Despite a non-discrimination law, the California Student Safety and Violence Prevention Act of 2000, that took effect more than six years ago, harassment and bullying based on sexual orientation and gender identity remain persistent and pervasive in California schools. School non-discrimination policies have been shown to promote school safety, and have been shown to be a key strategy to prevent negative health and academic outcomes for youth. However, according to the Research Brief, a majority of school districts do not require trainings on how to address discrimination and harassment based on sexual orientation for their elementary, middle or high school teachers. For example, only 54 percent of districts require that all of their counselors receive such training. Also, most of the time parents and students are passively notified about school safety policies: notified by student handbook only, while only 11 percent of school districts notified parents and 23 percent notified students by a training, meeting or assembly. The State requires that districts inform students and parents of the district's non-discrimination policy and about how to file a complaint about discrimination.
"Research consistently shows that harassment at school and feeling unsafe at school are linked to significant health risks for youth, as well as poor school performance," said Stephen Russell, Ph.D., Professor of Human Development at the University of Arizona. "We know that school policies make a difference; students who know about school safety policies feel safer. This new research documents the importance of having district policies in place, and of training for teachers and school staff in the skills they need to make schools safer."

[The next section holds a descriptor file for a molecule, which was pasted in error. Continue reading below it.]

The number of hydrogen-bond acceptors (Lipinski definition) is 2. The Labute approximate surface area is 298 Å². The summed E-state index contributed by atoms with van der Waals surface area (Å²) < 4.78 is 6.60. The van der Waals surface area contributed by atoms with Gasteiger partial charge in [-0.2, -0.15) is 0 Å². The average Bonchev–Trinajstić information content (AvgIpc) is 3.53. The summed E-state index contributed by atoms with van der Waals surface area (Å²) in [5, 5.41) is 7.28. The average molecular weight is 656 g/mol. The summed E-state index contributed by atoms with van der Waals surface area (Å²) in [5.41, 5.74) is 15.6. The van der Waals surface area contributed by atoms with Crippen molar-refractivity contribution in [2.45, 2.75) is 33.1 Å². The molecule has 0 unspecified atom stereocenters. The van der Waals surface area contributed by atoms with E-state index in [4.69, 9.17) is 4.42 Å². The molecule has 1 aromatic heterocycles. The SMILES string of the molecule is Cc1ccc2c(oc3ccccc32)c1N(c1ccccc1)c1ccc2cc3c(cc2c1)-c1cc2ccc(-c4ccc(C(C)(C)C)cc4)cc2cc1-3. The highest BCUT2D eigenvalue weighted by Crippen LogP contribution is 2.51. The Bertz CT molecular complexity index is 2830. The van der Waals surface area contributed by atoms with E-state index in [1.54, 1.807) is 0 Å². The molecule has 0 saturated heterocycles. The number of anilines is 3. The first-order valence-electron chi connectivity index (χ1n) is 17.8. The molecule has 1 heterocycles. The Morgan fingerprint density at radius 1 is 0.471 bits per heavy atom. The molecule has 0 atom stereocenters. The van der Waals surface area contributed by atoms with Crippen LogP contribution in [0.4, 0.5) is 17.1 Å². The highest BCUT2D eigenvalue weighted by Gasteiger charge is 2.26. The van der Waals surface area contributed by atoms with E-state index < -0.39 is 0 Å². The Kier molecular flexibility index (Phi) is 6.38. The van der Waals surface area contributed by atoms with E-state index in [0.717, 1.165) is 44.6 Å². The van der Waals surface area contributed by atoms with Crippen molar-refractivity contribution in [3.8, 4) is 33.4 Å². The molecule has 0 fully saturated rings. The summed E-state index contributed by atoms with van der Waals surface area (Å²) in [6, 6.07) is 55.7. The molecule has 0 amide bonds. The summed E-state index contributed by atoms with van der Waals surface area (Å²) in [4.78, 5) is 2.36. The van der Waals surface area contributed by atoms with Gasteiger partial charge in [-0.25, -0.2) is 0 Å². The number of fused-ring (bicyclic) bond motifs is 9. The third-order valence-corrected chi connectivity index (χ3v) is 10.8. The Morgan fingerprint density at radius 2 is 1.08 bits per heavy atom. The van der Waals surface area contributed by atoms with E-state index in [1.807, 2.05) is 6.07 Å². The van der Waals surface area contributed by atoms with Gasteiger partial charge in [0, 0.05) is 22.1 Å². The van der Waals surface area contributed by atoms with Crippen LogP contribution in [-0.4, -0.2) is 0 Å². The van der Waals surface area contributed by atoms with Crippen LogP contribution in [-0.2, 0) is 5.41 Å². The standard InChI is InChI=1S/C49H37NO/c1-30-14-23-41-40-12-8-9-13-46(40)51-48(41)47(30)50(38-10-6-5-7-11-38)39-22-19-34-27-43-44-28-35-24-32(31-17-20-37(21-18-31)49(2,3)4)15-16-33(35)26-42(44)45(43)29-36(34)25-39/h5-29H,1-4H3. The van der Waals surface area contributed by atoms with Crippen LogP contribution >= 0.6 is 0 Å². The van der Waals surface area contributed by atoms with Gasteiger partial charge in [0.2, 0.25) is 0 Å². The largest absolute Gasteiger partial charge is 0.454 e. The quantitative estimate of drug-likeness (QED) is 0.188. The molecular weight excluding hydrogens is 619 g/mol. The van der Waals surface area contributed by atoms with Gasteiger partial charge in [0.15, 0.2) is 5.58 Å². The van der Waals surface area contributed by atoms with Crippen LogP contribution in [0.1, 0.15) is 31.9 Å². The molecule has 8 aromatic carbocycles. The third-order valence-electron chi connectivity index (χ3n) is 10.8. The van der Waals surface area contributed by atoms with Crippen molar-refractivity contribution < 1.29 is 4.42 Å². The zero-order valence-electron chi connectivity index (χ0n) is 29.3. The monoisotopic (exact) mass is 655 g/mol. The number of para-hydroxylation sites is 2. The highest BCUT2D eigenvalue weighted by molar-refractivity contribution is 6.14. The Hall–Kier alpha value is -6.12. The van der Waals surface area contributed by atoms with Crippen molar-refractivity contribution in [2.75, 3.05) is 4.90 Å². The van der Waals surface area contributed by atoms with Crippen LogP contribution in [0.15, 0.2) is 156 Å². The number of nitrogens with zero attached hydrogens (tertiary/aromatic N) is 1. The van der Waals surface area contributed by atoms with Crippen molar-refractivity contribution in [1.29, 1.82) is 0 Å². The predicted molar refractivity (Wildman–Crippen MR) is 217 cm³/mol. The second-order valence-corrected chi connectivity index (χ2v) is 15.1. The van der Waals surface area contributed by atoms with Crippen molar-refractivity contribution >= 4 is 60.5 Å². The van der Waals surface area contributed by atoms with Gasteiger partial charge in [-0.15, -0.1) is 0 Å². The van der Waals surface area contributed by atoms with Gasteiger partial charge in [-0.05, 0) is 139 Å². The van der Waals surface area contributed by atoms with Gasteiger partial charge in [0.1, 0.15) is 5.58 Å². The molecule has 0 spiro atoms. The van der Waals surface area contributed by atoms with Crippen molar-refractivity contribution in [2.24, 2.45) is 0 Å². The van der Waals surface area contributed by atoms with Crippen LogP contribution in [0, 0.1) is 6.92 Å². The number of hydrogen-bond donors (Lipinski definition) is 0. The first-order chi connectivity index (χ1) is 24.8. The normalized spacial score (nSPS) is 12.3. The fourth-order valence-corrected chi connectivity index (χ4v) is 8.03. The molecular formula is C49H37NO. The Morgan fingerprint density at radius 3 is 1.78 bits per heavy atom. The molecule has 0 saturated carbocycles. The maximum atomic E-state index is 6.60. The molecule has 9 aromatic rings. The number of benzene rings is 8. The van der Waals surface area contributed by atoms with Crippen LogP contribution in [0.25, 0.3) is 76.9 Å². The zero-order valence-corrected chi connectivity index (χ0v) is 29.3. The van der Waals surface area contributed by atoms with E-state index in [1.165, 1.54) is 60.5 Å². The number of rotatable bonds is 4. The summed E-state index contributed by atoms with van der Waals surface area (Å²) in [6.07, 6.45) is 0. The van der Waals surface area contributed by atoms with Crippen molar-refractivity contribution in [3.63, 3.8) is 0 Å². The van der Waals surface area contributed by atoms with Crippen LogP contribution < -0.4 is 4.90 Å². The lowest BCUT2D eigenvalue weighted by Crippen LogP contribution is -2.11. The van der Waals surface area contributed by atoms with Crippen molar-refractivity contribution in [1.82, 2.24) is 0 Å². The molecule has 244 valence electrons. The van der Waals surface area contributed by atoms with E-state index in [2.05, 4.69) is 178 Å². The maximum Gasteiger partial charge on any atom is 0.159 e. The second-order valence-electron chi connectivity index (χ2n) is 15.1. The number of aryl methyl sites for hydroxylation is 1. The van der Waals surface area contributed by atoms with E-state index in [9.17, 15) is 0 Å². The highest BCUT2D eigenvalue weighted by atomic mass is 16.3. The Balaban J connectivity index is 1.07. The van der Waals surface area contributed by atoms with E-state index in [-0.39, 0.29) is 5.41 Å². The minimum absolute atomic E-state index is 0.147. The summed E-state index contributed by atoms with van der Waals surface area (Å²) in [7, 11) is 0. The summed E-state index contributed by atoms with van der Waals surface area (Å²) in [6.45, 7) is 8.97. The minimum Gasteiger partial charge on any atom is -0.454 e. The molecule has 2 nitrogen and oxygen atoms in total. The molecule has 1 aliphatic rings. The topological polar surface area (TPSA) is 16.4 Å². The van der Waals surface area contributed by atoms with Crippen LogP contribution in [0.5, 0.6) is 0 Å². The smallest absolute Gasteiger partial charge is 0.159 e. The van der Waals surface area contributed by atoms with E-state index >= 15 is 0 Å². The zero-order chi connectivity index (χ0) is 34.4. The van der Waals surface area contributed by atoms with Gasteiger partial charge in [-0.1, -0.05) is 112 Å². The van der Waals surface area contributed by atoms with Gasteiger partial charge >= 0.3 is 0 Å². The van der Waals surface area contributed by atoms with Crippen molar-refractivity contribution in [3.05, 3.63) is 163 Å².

Recent legislation, the Safe Place to Learn Act (AB 606), authored by Assembly Lloyd Levine (D-Van Nuys) and sponsored by Equality California, provides clarification and guidance to school districts and the Department of Education regarding what steps should be taken to ensure compliance with the California Student Safety and Violence Prevention Act of 2000. The proposed Safe Place to Learn Act will clarify the necessary steps that school districts and the Department of Education must take to ensure the safety of all their students. AB 606 is expected to reach the Assembly Floor this week.
The National Center for Lesbian Rights is a national legal organization committed to advancing the civil and human rights of lesbian, gay, bisexual, and transgender people and their families through litigation, public policy advocacy, and public education.
The California Safe Schools Coalition is a statewide network of experts and advocates working to implement the California Student Safety and Violence Prevention Act, which became law on January 1, 2000. Members include the American Civil Liberties Union; Anti-Defamation League; California Teachers Association; Equality California; Gay-Straight Alliance Network; Gay, Lesbian, and Straight Education Network; L.A. Gay & Lesbian Center; National Center for Lesbian Rights; Parents, Friends and Families of Lesbians and Gays; The Respect For All Project; and the Transgender Law Center. Learn more at http://www.casafeschools.org/.